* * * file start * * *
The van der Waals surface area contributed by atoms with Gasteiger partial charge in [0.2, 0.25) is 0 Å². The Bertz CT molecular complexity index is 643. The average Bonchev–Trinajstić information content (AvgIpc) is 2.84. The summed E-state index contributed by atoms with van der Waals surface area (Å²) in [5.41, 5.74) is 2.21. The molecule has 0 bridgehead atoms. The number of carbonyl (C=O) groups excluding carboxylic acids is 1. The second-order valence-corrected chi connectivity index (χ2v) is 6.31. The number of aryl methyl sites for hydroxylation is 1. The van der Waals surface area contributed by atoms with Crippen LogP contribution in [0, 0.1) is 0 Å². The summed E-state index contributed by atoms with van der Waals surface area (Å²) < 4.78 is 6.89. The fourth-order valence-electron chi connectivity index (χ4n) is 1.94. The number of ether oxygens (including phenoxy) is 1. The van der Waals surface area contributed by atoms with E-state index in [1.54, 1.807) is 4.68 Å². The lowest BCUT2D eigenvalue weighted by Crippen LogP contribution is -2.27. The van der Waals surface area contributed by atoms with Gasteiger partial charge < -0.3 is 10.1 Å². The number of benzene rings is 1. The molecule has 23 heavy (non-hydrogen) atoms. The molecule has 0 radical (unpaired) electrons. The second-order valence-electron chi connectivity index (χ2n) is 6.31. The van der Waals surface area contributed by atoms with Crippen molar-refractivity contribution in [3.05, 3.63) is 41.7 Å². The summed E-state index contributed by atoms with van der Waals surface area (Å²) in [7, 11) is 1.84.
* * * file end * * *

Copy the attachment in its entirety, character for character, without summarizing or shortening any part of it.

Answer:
The van der Waals surface area contributed by atoms with Gasteiger partial charge in [0.2, 0.25) is 0 Å². The Bertz CT molecular complexity index is 643. The average Bonchev–Trinajstić information content (AvgIpc) is 2.84. The summed E-state index contributed by atoms with van der Waals surface area (Å²) in [5.41, 5.74) is 2.21. The molecule has 0 bridgehead atoms. The number of carbonyl (C=O) groups excluding carboxylic acids is 1. The second-order valence-corrected chi connectivity index (χ2v) is 6.31. The number of aryl methyl sites for hydroxylation is 1. The van der Waals surface area contributed by atoms with Crippen LogP contribution in [0, 0.1) is 0 Å². The summed E-state index contributed by atoms with van der Waals surface area (Å²) < 4.78 is 6.89. The fourth-order valence-electron chi connectivity index (χ4n) is 1.94. The number of ether oxygens (including phenoxy) is 1. The van der Waals surface area contributed by atoms with E-state index in [1.54, 1.807) is 4.68 Å². The lowest BCUT2D eigenvalue weighted by Crippen LogP contribution is -2.27. The van der Waals surface area contributed by atoms with Gasteiger partial charge < -0.3 is 10.1 Å². The number of benzene rings is 1. The molecule has 23 heavy (non-hydrogen) atoms. The molecule has 0 radical (unpaired) electrons. The second-order valence-electron chi connectivity index (χ2n) is 6.31. The van der Waals surface area contributed by atoms with Crippen molar-refractivity contribution in [3.05, 3.63) is 41.7 Å². The summed E-state index contributed by atoms with van der Waals surface area (Å²) in [7, 11) is 1.84.